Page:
There are numerous studies describing the positive cross-sectional association between self-efficacy and quality of life, adaptation to cancer diagnosis and reduced distress in cancer patients [35,36,37,38]. Strengthening the argument of the importance of self-efficacy in recovery from cancer, we reported that self-efficacy to manage disease-related problems measured at the time of diagnosis was a significant predictor of quality of life and well-being over the following 2 years in the CREW cohort [19]. Based on this evidence, we suggested that interventions to bolster self-efficacy should be offered as early as possible in order to enhance recovery. Data presented here reinforces this recommendation, as there is little evidence of spontaneous increases in self-efficacy over time. Our data indicate that problems associated with symptoms including pain, fatigue and distress are associated with the lowest self-efficacy scores and suggest important areas for intervention. The question that now needs to be addressed is how might we intervene to support those with least confidence?

Self-management support is a key component in the shift towards stratified aftercare for cancer patients in the UK and has been acknowledged internationally as an integral element to optimise health after cancer [39]. Central to self-management programmes is that patients need to be equipped with the skills, knowledge and, crucially, confidence to enable effective management of the consequences of cancer and its treatment.

There has been increasing research interest in the development and testing of self-management interventions in the cancer domain with a recent systematic review identifying 42 randomised controlled trials examining self-management education [40]. A narrative qualitative synthesis revealed improvements in fatigue, pain, depression, anxiety, emotional distress and quality of life with 90% of identified studies including intervention components that facilitated self-efficacy to manage the consequences of cancer (though few measured this as an outcome). Because there was considerable heterogeneity in the intervention components, a meta-synthesis was not possible, nor agreement on the components of self-management interventions associated with the greatest improvement in outcomes.

Evidence from the aforementioned review does suggest that tailoring self-management interventions to specific problems, for example, depression or distress may lead to favourable outcomes. This is in accordance with our data suggesting the importance of taking account of levels of self-efficacy for specific symptoms. This is echoed in a recently published large randomised controlled trial (RCT) evaluating a nurse-led supportive care package for colorectal cancer survivors [41]. Despite a comprehensive intervention including information, a nurse-led end of treatment session, tailored survivor care plan and telephone follow-up, the study failed to show a significance difference in their primary (distress) or secondary (survivorship care needs and quality of life) outcomes. The authors propose that this was due to the absence of tailoring of the intervention to those most in need, which they suggest should be determined by level of symptom burden. We would argue that symptom burden might not tell the whole story, and that confidence to manage, whatever the level of symptoms, may be just as important.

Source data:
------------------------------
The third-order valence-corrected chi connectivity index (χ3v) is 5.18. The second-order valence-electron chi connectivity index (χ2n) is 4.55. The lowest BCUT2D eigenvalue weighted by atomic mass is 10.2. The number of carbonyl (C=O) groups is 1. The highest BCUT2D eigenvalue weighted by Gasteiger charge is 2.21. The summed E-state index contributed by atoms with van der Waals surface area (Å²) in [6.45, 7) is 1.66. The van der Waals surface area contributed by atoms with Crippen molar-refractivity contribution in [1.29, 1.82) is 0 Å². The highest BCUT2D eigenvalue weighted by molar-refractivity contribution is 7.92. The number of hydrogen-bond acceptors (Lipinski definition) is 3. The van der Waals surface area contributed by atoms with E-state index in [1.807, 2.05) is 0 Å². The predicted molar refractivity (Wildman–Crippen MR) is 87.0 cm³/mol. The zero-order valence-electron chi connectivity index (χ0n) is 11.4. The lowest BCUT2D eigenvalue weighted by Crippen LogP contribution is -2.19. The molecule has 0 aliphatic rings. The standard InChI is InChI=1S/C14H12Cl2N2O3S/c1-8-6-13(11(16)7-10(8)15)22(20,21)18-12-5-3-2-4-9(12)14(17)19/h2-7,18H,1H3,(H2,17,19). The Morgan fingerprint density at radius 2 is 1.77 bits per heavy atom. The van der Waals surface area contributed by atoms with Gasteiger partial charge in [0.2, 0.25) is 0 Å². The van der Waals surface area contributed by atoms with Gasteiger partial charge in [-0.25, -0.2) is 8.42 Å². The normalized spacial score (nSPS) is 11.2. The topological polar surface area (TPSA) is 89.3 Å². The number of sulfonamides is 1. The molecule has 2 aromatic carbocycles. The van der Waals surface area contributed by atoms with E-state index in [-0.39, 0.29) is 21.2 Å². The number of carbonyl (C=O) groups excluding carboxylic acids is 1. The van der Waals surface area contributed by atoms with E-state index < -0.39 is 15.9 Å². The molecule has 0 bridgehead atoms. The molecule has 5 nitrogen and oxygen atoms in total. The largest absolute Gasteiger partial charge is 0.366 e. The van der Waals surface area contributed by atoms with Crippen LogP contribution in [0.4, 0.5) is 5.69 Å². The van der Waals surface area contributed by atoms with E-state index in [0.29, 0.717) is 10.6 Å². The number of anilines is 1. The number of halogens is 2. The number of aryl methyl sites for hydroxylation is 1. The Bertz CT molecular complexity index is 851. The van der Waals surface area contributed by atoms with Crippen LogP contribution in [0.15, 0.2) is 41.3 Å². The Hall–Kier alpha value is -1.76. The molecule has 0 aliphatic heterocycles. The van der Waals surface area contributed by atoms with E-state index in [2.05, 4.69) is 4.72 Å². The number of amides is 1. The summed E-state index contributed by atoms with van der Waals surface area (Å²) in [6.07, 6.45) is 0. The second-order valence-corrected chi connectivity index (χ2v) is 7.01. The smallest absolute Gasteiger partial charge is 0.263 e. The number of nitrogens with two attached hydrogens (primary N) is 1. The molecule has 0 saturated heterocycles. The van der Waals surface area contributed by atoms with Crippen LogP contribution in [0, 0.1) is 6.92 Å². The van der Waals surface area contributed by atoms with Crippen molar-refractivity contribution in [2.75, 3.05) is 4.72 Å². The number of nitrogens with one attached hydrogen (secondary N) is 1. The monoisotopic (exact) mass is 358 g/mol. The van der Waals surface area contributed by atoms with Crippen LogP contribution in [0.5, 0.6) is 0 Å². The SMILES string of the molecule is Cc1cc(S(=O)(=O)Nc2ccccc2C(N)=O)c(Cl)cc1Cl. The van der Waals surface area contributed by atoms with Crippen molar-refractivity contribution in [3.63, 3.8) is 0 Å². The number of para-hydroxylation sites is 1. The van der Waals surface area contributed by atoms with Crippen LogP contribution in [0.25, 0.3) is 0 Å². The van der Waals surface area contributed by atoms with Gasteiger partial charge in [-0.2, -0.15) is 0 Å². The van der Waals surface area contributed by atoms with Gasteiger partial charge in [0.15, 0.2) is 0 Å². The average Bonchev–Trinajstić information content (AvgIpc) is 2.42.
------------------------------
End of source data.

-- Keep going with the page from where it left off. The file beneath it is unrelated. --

Ninety-one percent of eligible patients were approached to take part in the study and response rates were high. However, some attrition is evident as would be expected in a longitudinal study with 74% of participants who were still eligible for follow-up returning questionnaire at 24 months. Those patients who declined participation in the CREW study were broadly similar to those who returned questionnaires, although there were fewer older and frail participants consented to the cohort. Those with lower baseline scores of self-efficacy were also less likely to return questionnaires at subsequent time points; thus, our results may underrepresent those with the lowest self-efficacy levels.


Our analysis has revealed four distinct groups of patients with different levels of self-efficacy. Particular attention is needed for self-management support of symptom-related problems and distress, where confidence to manage was the lowest. Clinicians can also be informed by the factors found to be associated with lower levels of self-efficacy including multi-co-morbidities, having a stoma and living alone, which may help them identify those patients most in need of support. Support for those reporting low confidence should be available close to the time of diagnosis, rather than waiting until the end of treatment. This would require a proactive, rather than a reactive approach to patient care. Almost 40% of participants reported suboptimal confidence to self-manage illness-related problems. Early screening and appropriate intervention could significantly increase self-efficacy and consequently enhance the quality of life and recovery experiences of this substantial group of people living with and beyond colorectal cancer. Further research is required to develop self-management interventions that consider self-efficacy to manage illness-related problems at diagnosis—including symptoms associated with cancer and its treatment as well as co-morbidities. They must be endorsed and supported by health care professionals and implementable within the appropriate health care system.